I was inspired by the same thing. I wouldn’t make it a big Wickerman conspiracy like on South Park, but more a thing with Fate, and certain cults respond to it.
                  Xochiquetzal has Marilyn Monroe’s skin (and thus Mantle) in her collection.

                  (I came up with that because I have a whole list of potential US deities that player characters will have to track down in various afterlives and so-forth, to assemble a potential full Pantheon for Columbia. They’ll chose which directions to follow shaping which possibilities they find, but Marilyn Monroe, if they get that sacrificial skin from Xoxhiquetzal, is the potential love, beauty, and celebrity goddess)

                  Now I'm just curious how the hell Xochiquetzal got Marilyn Monroe’s skin?

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                  • #84
                    Originally posted by Weirdboyz View Post


                    Now I'm just curious how the hell Xochiquetzal got Marilyn Monroe’s skin?
                    You think the Teotl didn’t lay claim to all territory in Mexico even after the Aztec Empire fell? And they didn’t leave just because Mexico then lost California to the US (“we didn’t cross the border, the border crossed us!”) Plenty of other Gods in SoCal too, but the Teotl cults around sacrifice for celebrity (and OF celebrity) are powerful.


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                    • #85
                      Fun tidbit for my Mal’akhim project: Sutekh, while sharing his pantheon’s hostility toward Aten and Atenism, is historically the least suspicious and most friendly Netjer toward the Mal’akhim.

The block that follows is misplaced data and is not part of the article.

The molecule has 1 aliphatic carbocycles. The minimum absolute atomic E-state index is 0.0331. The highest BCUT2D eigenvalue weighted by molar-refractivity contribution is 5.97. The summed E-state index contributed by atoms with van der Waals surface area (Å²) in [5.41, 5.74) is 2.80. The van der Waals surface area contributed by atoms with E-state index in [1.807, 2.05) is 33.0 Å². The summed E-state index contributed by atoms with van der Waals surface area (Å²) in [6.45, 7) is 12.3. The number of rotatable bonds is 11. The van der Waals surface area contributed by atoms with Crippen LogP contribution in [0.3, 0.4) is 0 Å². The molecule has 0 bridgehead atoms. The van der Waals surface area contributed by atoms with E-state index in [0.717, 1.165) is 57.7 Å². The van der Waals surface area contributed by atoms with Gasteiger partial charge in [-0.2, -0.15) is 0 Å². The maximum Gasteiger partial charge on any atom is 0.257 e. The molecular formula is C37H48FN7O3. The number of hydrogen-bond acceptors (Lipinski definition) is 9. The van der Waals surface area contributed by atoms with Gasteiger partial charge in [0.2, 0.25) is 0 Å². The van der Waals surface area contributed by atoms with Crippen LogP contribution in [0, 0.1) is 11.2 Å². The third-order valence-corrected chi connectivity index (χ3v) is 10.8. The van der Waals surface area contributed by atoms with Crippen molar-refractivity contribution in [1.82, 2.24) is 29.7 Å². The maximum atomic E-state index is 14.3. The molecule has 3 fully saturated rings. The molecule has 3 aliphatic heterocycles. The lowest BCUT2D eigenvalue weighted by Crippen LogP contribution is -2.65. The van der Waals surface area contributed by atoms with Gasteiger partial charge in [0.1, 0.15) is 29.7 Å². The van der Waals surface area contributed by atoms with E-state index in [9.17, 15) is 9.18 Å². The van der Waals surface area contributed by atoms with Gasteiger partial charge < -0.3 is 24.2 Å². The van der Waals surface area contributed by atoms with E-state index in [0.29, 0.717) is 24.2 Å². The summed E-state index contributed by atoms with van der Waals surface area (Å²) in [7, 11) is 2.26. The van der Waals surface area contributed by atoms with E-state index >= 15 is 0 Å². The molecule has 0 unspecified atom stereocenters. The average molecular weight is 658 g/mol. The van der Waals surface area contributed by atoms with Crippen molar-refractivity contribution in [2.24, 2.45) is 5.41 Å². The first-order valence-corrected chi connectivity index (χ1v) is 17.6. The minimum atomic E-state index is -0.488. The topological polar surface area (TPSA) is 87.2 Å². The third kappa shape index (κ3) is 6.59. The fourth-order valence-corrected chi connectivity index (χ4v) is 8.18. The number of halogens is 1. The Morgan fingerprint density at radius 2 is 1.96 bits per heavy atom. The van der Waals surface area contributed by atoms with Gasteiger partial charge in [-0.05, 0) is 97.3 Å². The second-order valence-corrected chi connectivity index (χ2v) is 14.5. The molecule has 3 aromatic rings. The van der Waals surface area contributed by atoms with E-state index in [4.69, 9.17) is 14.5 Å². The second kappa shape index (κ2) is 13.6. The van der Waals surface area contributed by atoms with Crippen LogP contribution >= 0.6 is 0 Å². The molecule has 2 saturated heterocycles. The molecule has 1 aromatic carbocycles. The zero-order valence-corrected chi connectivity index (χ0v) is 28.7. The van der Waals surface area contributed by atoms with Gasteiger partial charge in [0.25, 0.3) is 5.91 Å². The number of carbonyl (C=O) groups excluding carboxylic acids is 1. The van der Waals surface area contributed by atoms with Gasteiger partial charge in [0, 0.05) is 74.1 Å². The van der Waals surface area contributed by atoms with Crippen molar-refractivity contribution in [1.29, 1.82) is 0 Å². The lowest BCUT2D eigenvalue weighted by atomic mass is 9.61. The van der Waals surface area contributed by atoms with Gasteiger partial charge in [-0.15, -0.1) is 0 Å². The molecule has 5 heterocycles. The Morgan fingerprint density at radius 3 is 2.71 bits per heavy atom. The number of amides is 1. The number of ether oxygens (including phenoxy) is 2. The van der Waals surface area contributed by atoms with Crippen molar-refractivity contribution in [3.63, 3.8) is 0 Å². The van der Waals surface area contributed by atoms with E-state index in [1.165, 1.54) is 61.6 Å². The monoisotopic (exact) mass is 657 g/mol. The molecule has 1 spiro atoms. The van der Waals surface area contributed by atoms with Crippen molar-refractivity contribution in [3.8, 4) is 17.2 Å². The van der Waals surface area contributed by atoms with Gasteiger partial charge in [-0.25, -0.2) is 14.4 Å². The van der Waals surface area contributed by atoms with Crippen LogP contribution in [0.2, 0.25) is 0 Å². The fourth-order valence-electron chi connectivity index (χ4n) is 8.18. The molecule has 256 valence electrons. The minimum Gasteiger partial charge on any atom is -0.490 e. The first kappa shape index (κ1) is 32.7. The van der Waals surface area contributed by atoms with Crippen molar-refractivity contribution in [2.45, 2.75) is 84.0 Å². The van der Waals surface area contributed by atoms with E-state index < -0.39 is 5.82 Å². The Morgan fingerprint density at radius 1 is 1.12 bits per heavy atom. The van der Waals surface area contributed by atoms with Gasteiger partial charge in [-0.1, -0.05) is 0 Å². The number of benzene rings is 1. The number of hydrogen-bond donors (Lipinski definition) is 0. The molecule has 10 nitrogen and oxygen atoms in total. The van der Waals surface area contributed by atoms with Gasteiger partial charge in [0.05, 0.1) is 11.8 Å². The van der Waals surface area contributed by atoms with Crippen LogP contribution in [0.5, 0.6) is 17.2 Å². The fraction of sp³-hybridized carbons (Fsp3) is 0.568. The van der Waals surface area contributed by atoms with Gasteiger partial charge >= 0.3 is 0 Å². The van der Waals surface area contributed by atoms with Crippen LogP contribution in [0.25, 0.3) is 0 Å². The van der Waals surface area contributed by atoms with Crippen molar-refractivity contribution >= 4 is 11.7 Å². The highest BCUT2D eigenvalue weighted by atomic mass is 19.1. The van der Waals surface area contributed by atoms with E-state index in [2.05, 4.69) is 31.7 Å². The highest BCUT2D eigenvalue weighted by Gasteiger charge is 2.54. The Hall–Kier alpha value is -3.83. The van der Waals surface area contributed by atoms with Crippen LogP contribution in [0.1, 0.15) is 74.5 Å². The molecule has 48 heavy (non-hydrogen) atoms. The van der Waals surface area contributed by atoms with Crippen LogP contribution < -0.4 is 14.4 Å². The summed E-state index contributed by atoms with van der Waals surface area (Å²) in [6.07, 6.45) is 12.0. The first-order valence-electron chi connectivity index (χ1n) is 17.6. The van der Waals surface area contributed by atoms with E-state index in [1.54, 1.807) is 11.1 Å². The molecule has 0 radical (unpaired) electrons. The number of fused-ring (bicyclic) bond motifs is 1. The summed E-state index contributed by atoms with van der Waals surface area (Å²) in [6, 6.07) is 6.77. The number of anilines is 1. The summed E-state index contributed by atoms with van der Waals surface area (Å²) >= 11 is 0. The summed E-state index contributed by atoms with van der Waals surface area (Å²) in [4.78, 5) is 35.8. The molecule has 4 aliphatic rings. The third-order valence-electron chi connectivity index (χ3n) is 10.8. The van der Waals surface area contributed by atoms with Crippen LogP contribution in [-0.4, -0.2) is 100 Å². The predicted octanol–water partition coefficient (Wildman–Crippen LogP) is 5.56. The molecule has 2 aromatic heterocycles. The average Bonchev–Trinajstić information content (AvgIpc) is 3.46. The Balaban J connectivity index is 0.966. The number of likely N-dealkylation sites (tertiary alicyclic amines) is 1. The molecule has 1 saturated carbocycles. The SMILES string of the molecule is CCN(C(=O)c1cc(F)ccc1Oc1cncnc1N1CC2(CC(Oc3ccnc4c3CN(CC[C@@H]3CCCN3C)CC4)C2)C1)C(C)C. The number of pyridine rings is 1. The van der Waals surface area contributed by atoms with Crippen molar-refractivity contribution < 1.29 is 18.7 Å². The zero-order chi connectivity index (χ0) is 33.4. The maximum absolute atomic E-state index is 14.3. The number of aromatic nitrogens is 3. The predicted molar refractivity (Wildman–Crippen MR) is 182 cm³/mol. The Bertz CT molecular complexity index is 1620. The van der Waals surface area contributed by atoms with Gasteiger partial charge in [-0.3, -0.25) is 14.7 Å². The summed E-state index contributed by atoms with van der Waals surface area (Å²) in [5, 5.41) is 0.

Like them, he is a patron of desert nomads, who looks with more fondness upon shepherds than farmers. He was the lone major Egyptian god who had not fatebound himself to the ruling Dynasty in the early New Kingdom, and so was theoretically free to interneve against a certain adopted prince who had become a Chosen Mal’akhim Scion, unleashing plagues to free slaves - but he chose not to - appreciating the chaos being unleashed to shake up the social order. Similarly he sympathized again with the Bedouin tribes who followed the Prophet Mohammed, even when their sons turned and invaded Egypt.

                      Unlike Judaism and Islam, he’s comparatively less sympathetic toward Christianity. It isn’t directly rooted in a foundation from Semitic nomads, and the (Pauline) theology that won out is distinctly of a Hellenistic flavor. He’s met Jesus, and something about him vaguely reminds Sutekh of Wesir - so not a fan.


                      Sutekh's position as a feared, but respected, Jinn in the eyes of Egyptian Muslims may in fact contribute to why the broader Cult of Re (under which broad umbrella most Sutekh Cults fall) has been able to survive in modern Egypt, tying with Coptic Christianity for second largest religion in Egypt. Meanwhile, the death & resurrection of Osiris/Wesir centered Cult of Isis was not nearly as successful in the homeland, and primarily thrives in the Egyptian diaspora (hence using more Greek than Kemetic names).
                      Last edited by glamourweaver; 09-22-2018, 11:06 PM.


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                      • #86
                        So Disney Hades is a fantastic character who isn’t remotely Hades. What god would best fit that personality instead? My thinking right now is Veles having the right intersection of “Underworld god” and “Trickster” for it to fit.


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                        • #87